The No Hassle Guide to Taking Your Kids on Safari!
Traveling with kids is an adventure in itself; from packing for seasonal changes to surviving long flights, bug bites and sunburns. I have a few tips for you to have a great South African safari, family in tow.
I have 2 little boys, ages 3 and 7, so I must be ready for anything. My husband is South African, so luckily we have an insider’s guide to his home country, but he has never been there with little kids so this safari is new for all of us!
First off: Put everything you think you should pack out, then take HALF. Pack half the clothes and twice the money is my motto. Rain jackets are always a must and mosquito repellent, allergy lotion, tea tree oil and melatonin are my go to items on every trip.
In Flight: Getting there. Living in Montana, the flight to Johannesburg is exceptionally LONG. I like to break up long trips with an overnight, that way the kids can get out and play a bit, so I book a ticket that lets us do that. Always get a window seat, for some reason being able to look makes the kids feel better. Pack a lot of long lasting suckers and snacks for the flight and water bottles! Download movies so that no matter what there is something to entertain them. We also have a magnetic bingo game, which is fun for all of us. I love teaching the boys about wildlife and learning local words, so I create games that involve that before we get there. In this case, we play the A to Z Africa game…takes a good amount of time and imagination to get through all the animals!
Arrival: After such a long flight everyone needs to rest and shower, so we head to the Tambo International Airport Hotel…a mere 600 yards from the airport. This hotel’s elegant surroundings greet you and the rooms are spacious and provide every modern comfort. The Bernoullis Restaurant offers an extensive selection of international dishes from both the buffet and a la carte menu, while the wine bar is the perfect setting for a post dinner drink (it’s open 24 hours a day). Mommy needs a good local vino after this flight! I love a glass of the Two Oceans Pinotage from the Cape.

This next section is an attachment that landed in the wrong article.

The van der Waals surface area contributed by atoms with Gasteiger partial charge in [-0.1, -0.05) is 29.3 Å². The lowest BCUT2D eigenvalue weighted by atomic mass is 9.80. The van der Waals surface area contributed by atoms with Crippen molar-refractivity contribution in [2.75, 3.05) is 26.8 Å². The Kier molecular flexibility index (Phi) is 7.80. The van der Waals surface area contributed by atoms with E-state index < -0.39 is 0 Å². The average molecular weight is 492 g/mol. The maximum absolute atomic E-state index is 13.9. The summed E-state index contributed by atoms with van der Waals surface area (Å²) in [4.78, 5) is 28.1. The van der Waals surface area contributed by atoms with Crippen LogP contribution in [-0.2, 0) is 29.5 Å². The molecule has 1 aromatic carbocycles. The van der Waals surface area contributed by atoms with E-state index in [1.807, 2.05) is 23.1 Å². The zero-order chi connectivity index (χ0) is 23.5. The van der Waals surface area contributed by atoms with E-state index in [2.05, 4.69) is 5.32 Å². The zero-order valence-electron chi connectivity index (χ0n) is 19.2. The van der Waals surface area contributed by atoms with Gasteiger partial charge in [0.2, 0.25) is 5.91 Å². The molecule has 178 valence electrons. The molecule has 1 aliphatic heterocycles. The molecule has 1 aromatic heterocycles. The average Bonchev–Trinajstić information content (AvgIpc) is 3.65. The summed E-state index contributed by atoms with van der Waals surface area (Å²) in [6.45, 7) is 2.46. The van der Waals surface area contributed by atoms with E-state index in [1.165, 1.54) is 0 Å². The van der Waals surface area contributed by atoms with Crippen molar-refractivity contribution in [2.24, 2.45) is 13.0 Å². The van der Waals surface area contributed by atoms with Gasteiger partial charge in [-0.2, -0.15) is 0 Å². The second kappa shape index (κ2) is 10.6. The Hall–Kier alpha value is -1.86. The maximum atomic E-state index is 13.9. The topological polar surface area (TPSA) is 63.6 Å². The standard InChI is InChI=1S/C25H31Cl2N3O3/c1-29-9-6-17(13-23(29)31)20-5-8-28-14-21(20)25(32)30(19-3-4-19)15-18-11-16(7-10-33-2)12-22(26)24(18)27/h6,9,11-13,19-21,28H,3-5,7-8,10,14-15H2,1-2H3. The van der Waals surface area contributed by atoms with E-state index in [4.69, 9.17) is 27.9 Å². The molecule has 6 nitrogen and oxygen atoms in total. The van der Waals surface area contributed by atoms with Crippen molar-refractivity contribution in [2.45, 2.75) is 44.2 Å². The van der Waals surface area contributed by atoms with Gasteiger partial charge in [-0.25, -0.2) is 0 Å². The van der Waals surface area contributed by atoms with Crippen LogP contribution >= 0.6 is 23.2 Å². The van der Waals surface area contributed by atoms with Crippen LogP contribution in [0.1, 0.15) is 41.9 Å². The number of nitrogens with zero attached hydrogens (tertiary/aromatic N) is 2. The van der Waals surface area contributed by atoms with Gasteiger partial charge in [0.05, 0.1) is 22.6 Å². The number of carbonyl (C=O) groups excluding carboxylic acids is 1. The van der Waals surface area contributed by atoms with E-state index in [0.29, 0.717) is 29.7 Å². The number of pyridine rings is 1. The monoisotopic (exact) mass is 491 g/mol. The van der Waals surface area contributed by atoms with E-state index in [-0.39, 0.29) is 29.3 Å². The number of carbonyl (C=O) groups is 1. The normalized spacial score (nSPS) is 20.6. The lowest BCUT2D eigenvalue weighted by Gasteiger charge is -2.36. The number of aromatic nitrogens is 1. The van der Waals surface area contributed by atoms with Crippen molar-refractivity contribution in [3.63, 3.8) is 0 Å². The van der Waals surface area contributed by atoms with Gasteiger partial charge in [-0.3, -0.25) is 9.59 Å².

The next morning we hire a taxi to visit “The cradle of Humankind”, Sterjfontein Caves. Only about an hour from Johannesburg, this is a world Heritage site exploring the evolution of man. A great first “safari” for the whole family, with tickets about $6 for the kids and $10 for the adults. Within the Sterkfontein Caves, scientists have discovered many hominid and other animal fossils, dating back more than 4-million years, to the birth of humanity. The most important and most famous of these fossils are “Mrs Ples”, a 2.1-million-year-old Australopithecus skull, and “Little Foot”, an almost complete Australopithecus skeleton that is more than 3-million years old. It is fascinating and a good walk after being in a plane for so long.
Transport: I like to be in control of my situation, so we always rent our own vehicles to get around. A 4×4 safari truck is perfect to fit all of us and the car seats and we love camping on our own, so a roof top tent is included! We rent from Bushveld Safaris, whom we have known for years.
We travel via Middelburg, the town my husband, Nel, grew up in. We stop for a bite at the golf course, which has the best views and food in town. Nel takes us to his old school, the house he grew up in (which is now a doctors clinic) and the parks he used to play. The most fun is to hear him speaking Afrikaans and the kids trying to as well! The local candy shop has candies they had never tried, so we filled a bag for the rest of the trip.
Passing Belfast, Dullstroom and Lydenburg to the province of Mpumalanga and the “Panorama Route” of the majestic Drakensberg Mountains, we admire the natural beauty of the Blyde River Canyon – third deepest canyon in the world, Bourke’s Luck Potholes and God’s Window.